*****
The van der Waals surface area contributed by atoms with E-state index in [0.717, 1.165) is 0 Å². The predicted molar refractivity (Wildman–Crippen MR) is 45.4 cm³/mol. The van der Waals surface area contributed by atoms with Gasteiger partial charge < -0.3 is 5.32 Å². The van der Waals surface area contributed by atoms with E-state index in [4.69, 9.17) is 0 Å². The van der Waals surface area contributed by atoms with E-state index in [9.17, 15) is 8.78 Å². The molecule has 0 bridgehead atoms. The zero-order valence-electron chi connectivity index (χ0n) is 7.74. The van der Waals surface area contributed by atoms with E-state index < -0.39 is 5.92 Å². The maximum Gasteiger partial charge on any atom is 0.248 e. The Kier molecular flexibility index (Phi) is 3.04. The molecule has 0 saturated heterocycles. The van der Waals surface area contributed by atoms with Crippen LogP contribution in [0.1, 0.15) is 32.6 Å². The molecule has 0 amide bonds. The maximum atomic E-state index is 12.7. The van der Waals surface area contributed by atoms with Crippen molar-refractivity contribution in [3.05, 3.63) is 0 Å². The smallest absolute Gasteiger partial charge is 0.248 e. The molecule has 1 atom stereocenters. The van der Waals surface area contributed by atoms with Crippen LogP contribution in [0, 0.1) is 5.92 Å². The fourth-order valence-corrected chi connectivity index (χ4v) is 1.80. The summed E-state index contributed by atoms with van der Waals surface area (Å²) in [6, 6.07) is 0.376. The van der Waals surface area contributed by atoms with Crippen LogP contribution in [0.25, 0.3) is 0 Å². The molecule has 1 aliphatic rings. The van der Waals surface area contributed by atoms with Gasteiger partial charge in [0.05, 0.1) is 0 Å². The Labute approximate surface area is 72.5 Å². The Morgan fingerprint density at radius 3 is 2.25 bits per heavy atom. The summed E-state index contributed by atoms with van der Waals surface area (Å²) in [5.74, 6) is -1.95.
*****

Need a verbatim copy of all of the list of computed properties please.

The van der Waals surface area contributed by atoms with E-state index in [0.717, 1.165) is 0 Å². The predicted molar refractivity (Wildman–Crippen MR) is 45.4 cm³/mol. The van der Waals surface area contributed by atoms with Gasteiger partial charge < -0.3 is 5.32 Å². The van der Waals surface area contributed by atoms with E-state index in [4.69, 9.17) is 0 Å². The van der Waals surface area contributed by atoms with E-state index in [9.17, 15) is 8.78 Å². The molecule has 0 bridgehead atoms. The zero-order valence-electron chi connectivity index (χ0n) is 7.74. The van der Waals surface area contributed by atoms with E-state index < -0.39 is 5.92 Å². The maximum Gasteiger partial charge on any atom is 0.248 e. The Kier molecular flexibility index (Phi) is 3.04. The molecule has 0 saturated heterocycles. The van der Waals surface area contributed by atoms with Crippen LogP contribution in [0.1, 0.15) is 32.6 Å². The molecule has 0 amide bonds. The maximum atomic E-state index is 12.7. The van der Waals surface area contributed by atoms with Crippen molar-refractivity contribution in [3.05, 3.63) is 0 Å². The smallest absolute Gasteiger partial charge is 0.248 e. The molecule has 1 atom stereocenters. The van der Waals surface area contributed by atoms with Crippen LogP contribution in [0, 0.1) is 5.92 Å². The fourth-order valence-corrected chi connectivity index (χ4v) is 1.80. The summed E-state index contributed by atoms with van der Waals surface area (Å²) in [6, 6.07) is 0.376. The van der Waals surface area contributed by atoms with Crippen LogP contribution in [0.25, 0.3) is 0 Å². The molecule has 1 aliphatic rings. The van der Waals surface area contributed by atoms with Gasteiger partial charge in [0.05, 0.1) is 0 Å². The Labute approximate surface area is 72.5 Å². The Morgan fingerprint density at radius 3 is 2.25 bits per heavy atom. The summed E-state index contributed by atoms with van der Waals surface area (Å²) in [5.74, 6) is -1.95.